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8 PM CDT
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Listen to Bob Heil's Organ Music
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and 8pm on 5085!
HamNation on WTWW!!
Wednesday's 8pm on 5085
QSO RADIO SHOW SATURDAY 1 PM CENTRAL ON 9475
THEATER ORGAN FROM THE OZARKS SATURDAY 1 PM ON 9330
AMATEUR RADIO NEWSLINE SATURDAY 1:30 PM ON 9330
QSO RADIO SHOW SATURDAY 1:30 PM ON 9330
QSO RADIO SHOW LIVE TUESDAY 8 PM CENTRAL ON 5085
HAMNATION LIVE WEDNESDAY 8 PM on 5085
AMATEUR RADIO NEWSLINE WEDNESDAY 9 PM ON 5085
QSO RADIO SHOW WEDNESDAY 9:30 OR FOLLOWING NEWSLINE ON 5085
What is Shortwave Broadcasting?
Shortwave broadcasting – the common term for High Frequency or HF broadcasting – is a radio service licensed by the FCC to operate between 5,950 KHz and 26,100 KHz. Shortwave is an international broadcast service intended to be received by the general public in other countries.
The uniqueness of shortwave is its reach. A powerful FM station may be heard for about 60 miles in any direction. One of the handful of remaining clear-channel AM stations may be heard up to 750 miles away at nighttime. But depending on the amount of power, the location of the station and its antennas, a shortwave station can be heard for vast distances. The secret is the ionosphere – a layer of the earth's atmosphere that reflects some radio waves back to the earth – rebounding shortwave to radio receivers thousands of miles from their point of origin.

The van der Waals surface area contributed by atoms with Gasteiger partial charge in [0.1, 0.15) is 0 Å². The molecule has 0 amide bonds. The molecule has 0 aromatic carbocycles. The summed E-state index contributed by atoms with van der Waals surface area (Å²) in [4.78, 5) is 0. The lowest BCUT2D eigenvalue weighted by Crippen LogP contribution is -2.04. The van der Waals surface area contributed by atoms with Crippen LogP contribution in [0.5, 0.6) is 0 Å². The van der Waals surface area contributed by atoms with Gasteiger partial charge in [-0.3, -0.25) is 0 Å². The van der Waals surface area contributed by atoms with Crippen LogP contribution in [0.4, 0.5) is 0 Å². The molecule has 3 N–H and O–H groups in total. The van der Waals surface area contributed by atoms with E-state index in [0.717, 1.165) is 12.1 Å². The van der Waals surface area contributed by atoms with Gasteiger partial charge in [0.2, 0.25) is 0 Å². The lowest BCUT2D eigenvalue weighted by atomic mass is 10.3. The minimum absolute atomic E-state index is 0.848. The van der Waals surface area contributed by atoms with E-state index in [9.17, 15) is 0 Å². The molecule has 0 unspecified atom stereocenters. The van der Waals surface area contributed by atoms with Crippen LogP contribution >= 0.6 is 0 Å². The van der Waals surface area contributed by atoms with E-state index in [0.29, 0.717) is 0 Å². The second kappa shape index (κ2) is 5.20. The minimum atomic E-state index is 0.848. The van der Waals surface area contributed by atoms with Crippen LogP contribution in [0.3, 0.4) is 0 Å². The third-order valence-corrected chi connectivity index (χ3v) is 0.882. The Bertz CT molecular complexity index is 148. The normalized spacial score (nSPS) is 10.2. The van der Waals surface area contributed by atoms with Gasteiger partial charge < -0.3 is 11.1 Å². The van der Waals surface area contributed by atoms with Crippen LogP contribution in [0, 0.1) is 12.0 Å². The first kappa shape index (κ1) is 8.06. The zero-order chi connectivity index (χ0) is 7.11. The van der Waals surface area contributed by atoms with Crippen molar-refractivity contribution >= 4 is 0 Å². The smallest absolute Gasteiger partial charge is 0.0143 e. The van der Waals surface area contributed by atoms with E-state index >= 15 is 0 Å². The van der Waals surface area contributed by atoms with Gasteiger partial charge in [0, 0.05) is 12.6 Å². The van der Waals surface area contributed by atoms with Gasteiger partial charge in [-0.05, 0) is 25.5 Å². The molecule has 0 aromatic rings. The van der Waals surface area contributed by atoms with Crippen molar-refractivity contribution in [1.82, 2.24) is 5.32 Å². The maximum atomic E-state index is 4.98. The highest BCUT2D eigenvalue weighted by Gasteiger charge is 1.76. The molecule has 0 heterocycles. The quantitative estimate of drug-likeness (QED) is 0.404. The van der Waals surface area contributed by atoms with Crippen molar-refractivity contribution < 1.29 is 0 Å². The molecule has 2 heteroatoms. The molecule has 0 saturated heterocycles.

Shortwave Radio and the World
Shortwave radio remains the only medium capable of direct communication from one country to listeners in another country without govermental intervention. With more than 1.5 billion shortwave receivers in use worldwide, the BBC estimates that at any given moment, over 200 million sets are tuned to shortwave broadcasts. Especially in developing countries, shortwave remains the dominant mass communications medium.
For example, shortwave listenership in the Americas ranges from 61% (Peru) to 41% (Guyana), 35% (northern Brazil) and 37% (Caribbean nations). Many of the boom box-type radio/tape player units sold in other countries, particularly in Latin America, include shortwave bands. Mexico, with about one third the population of the United States, alone has over 16 licensed shortwave stations and over 5 million shortwave users.
Despite the wealth of broadcast, cable, satellite and Internet services available, shortwave remain the dominant form of mass communications in many places throughout the world. And with the remarkably wide area coverage shortwave radio provides, it is a service that Paul himself might have had in mind when he quoted the Psalmist: "Their voice has gone out into all the earth, their words to the ends of the world.